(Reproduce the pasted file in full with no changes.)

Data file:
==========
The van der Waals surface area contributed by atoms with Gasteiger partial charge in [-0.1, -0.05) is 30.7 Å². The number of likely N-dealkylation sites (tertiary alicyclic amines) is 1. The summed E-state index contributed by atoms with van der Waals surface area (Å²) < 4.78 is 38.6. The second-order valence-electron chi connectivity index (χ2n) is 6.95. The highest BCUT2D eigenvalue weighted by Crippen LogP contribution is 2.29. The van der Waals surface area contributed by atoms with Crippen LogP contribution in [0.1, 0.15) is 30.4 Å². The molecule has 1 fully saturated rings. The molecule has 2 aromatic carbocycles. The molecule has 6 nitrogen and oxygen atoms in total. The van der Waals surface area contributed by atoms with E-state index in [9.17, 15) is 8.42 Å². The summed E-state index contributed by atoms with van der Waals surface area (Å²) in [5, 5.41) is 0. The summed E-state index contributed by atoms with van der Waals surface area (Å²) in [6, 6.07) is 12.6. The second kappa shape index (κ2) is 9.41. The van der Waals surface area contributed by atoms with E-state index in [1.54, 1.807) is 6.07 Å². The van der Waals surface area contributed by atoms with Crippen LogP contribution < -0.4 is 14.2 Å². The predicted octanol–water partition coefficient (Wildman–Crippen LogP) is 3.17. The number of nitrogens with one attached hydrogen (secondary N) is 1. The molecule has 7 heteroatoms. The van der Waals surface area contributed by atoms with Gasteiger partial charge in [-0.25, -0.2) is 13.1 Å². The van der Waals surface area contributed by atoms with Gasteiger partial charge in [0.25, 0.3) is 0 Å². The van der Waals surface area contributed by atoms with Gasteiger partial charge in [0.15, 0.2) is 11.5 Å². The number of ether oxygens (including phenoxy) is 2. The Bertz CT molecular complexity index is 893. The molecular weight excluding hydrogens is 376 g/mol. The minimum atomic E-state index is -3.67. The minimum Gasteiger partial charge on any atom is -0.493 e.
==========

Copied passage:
The van der Waals surface area contributed by atoms with Gasteiger partial charge in [-0.1, -0.05) is 30.7 Å². The number of likely N-dealkylation sites (tertiary alicyclic amines) is 1. The summed E-state index contributed by atoms with van der Waals surface area (Å²) < 4.78 is 38.6. The second-order valence-electron chi connectivity index (χ2n) is 6.95. The highest BCUT2D eigenvalue weighted by Crippen LogP contribution is 2.29. The van der Waals surface area contributed by atoms with Crippen LogP contribution in [0.1, 0.15) is 30.4 Å². The molecule has 1 fully saturated rings. The molecule has 2 aromatic carbocycles. The molecule has 6 nitrogen and oxygen atoms in total. The van der Waals surface area contributed by atoms with E-state index in [9.17, 15) is 8.42 Å². The summed E-state index contributed by atoms with van der Waals surface area (Å²) in [5, 5.41) is 0. The summed E-state index contributed by atoms with van der Waals surface area (Å²) in [6, 6.07) is 12.6. The second kappa shape index (κ2) is 9.41. The van der Waals surface area contributed by atoms with E-state index in [1.54, 1.807) is 6.07 Å². The van der Waals surface area contributed by atoms with Crippen LogP contribution < -0.4 is 14.2 Å². The predicted octanol–water partition coefficient (Wildman–Crippen LogP) is 3.17. The number of nitrogens with one attached hydrogen (secondary N) is 1. The molecule has 7 heteroatoms. The van der Waals surface area contributed by atoms with Gasteiger partial charge in [-0.25, -0.2) is 13.1 Å². The van der Waals surface area contributed by atoms with Gasteiger partial charge in [0.25, 0.3) is 0 Å². The van der Waals surface area contributed by atoms with Gasteiger partial charge in [0.15, 0.2) is 11.5 Å². The number of ether oxygens (including phenoxy) is 2. The Bertz CT molecular complexity index is 893. The molecular weight excluding hydrogens is 376 g/mol. The minimum atomic E-state index is -3.67. The minimum Gasteiger partial charge on any atom is -0.493 e.